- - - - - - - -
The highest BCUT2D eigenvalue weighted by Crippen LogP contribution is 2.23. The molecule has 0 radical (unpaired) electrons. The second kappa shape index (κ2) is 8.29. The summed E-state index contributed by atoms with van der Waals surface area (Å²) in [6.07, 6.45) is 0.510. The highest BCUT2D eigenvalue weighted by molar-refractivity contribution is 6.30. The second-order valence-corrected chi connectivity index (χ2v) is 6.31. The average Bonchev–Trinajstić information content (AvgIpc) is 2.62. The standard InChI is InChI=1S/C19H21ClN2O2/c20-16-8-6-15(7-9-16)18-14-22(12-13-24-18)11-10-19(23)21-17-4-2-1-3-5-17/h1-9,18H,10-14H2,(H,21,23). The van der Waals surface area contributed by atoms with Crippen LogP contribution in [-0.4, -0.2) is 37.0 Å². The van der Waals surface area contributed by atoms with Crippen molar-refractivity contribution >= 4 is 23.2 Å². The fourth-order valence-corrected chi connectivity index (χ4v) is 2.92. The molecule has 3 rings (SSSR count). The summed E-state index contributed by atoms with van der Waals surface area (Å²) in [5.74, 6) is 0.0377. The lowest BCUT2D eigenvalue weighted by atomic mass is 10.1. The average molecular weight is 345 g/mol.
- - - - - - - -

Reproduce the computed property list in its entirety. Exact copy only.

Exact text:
The highest BCUT2D eigenvalue weighted by Crippen LogP contribution is 2.23. The molecule has 0 radical (unpaired) electrons. The second kappa shape index (κ2) is 8.29. The summed E-state index contributed by atoms with van der Waals surface area (Å²) in [6.07, 6.45) is 0.510. The highest BCUT2D eigenvalue weighted by molar-refractivity contribution is 6.30. The second-order valence-corrected chi connectivity index (χ2v) is 6.31. The average Bonchev–Trinajstić information content (AvgIpc) is 2.62. The standard InChI is InChI=1S/C19H21ClN2O2/c20-16-8-6-15(7-9-16)18-14-22(12-13-24-18)11-10-19(23)21-17-4-2-1-3-5-17/h1-9,18H,10-14H2,(H,21,23). The van der Waals surface area contributed by atoms with Crippen LogP contribution in [-0.4, -0.2) is 37.0 Å². The van der Waals surface area contributed by atoms with Crippen molar-refractivity contribution >= 4 is 23.2 Å². The fourth-order valence-corrected chi connectivity index (χ4v) is 2.92. The molecule has 3 rings (SSSR count). The summed E-state index contributed by atoms with van der Waals surface area (Å²) in [5.74, 6) is 0.0377. The lowest BCUT2D eigenvalue weighted by atomic mass is 10.1. The average molecular weight is 345 g/mol.